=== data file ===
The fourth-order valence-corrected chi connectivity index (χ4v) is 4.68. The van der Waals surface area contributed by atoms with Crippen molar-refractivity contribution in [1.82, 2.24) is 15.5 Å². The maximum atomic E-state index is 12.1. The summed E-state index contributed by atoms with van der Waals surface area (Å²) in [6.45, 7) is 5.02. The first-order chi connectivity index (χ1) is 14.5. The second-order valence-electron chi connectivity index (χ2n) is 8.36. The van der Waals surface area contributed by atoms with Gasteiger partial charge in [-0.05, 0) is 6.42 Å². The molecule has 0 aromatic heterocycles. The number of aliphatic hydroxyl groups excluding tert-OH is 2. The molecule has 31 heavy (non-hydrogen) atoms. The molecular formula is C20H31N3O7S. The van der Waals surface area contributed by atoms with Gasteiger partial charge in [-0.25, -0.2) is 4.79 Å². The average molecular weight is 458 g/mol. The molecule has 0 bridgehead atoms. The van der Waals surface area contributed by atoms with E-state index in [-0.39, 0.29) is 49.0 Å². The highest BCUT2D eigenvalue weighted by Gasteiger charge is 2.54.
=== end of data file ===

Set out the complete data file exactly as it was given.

The fourth-order valence-corrected chi connectivity index (χ4v) is 4.68. The van der Waals surface area contributed by atoms with Crippen molar-refractivity contribution in [1.82, 2.24) is 15.5 Å². The maximum atomic E-state index is 12.1. The summed E-state index contributed by atoms with van der Waals surface area (Å²) in [6.45, 7) is 5.02. The first-order chi connectivity index (χ1) is 14.5. The second-order valence-electron chi connectivity index (χ2n) is 8.36. The van der Waals surface area contributed by atoms with Gasteiger partial charge in [-0.05, 0) is 6.42 Å². The molecule has 0 aromatic heterocycles. The number of aliphatic hydroxyl groups excluding tert-OH is 2. The molecule has 31 heavy (non-hydrogen) atoms. The molecular formula is C20H31N3O7S. The van der Waals surface area contributed by atoms with Gasteiger partial charge in [-0.25, -0.2) is 4.79 Å². The average molecular weight is 458 g/mol. The molecule has 0 bridgehead atoms. The van der Waals surface area contributed by atoms with E-state index in [-0.39, 0.29) is 49.0 Å². The highest BCUT2D eigenvalue weighted by Gasteiger charge is 2.54.